A long time ago in a galaxy far, far away (well, Kansas) I thought I had to suffer to make art.
I wrote my first book in the summer after 7th grade. I'd been tormented all that year by Lisa, an ugly, colossal bitch with perpetual Hermione Hair. I had maybe one friend I could call my own. I had cousins come to visit, and frankly (sorry, guys!) they weren't much better than Lisa. Jr High, you know. Little bastards, us all.
So I immersed myself in a made-up world with distinct similarities to the Tulsa world of THE OUTSIDERS, writing thinly-veiled, very early fanfic until the wee hours of the morning. I still own the book. It's the first book I ever started and the first book I ever finished. I credit that book for giving me confidence to finish stuff before it ever occurred to me not to finish stuff.
Anyway, fast forward to college. I took a creative writing class, wrote a little piece called "Snowangels" (still unsold) and the teacher was so impressed he asked me to jump up and take a GRADUATE class.
I was out of my league with the angsty, political, wine-swilling, pipe-smoking, literary writers. They were, like way older than me, man. Plus, their stuff was crap. Since this was nigh on 25 years ago, I feel comfortable mentioning one scene that stands out. It was a shower sex scene and a drunk guy was back-hatching some chick with bacne, and while everyone else was ruminating on meaning and symbolism all I could think was gross, why would you have sex with someone like that, much less force someone else to watch it via your purple prose?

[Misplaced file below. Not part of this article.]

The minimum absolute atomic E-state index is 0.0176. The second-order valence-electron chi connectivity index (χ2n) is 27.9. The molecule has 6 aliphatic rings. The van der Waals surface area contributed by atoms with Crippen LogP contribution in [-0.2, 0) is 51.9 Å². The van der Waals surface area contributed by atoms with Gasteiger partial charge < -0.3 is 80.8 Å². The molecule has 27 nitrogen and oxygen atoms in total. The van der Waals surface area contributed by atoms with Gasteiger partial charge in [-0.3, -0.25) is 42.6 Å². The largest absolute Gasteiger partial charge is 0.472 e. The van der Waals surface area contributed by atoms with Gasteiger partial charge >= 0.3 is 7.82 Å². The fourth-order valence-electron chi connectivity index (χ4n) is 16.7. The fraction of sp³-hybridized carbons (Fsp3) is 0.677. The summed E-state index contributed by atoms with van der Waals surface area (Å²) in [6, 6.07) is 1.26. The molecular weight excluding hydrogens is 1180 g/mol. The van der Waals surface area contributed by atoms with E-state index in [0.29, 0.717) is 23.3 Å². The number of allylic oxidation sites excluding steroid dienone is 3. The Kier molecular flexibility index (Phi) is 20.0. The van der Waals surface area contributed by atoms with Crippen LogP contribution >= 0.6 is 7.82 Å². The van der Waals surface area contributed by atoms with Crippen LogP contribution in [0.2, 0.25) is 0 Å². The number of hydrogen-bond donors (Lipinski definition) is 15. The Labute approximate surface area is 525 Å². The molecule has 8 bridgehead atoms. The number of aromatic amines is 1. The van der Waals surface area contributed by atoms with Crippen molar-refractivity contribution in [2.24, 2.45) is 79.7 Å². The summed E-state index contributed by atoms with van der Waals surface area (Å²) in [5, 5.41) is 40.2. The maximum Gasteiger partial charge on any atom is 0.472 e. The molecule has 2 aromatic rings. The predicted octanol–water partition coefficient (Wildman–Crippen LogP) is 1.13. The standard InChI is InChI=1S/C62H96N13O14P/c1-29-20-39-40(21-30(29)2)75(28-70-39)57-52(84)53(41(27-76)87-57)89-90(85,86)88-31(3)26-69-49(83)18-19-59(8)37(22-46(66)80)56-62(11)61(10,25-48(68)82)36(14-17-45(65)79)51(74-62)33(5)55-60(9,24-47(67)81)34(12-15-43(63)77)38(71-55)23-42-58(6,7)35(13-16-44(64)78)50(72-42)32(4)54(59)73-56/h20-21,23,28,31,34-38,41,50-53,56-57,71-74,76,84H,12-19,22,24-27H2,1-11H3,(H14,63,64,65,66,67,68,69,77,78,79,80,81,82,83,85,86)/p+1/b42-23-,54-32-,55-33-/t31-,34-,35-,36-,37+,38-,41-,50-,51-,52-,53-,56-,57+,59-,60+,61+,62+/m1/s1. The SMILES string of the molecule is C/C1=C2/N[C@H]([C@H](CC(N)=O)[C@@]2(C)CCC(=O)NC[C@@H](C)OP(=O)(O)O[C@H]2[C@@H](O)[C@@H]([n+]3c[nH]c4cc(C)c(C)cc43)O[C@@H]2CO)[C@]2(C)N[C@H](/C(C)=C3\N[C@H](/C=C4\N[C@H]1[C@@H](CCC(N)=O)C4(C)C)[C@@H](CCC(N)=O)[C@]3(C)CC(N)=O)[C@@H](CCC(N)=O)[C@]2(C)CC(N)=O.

Worse, though, I got a boyfriend.
I got happy and I stopped writing.
And so I thought I was happy and so I couldn't write because one requires angst to write. I thought that for a long time. Years.
What happened was I got me a boyfriend (to become my husband) who was accepted like I'd never been. He was normal. My mom liked him. He got on with my brothers. He was in a fraternity and he opened the door on the car for me. He came from a good family. Etc. (It was all an act, thank God.)
But at the time, I adapted to being accepted with great relief.
And when you're one of the gang, well, one of a certain kind of gang, you can't write. Writing isn't a part of that crowd. Fuck, thinking isn't a part of that crowd (of which we have a sizable contingent in my neighborhood).
Since then, I realized happiness has nothing to do with it. I'm simply supposed to be on the outside looking in, always, to some degree. Isn't that, after all, what fiction does?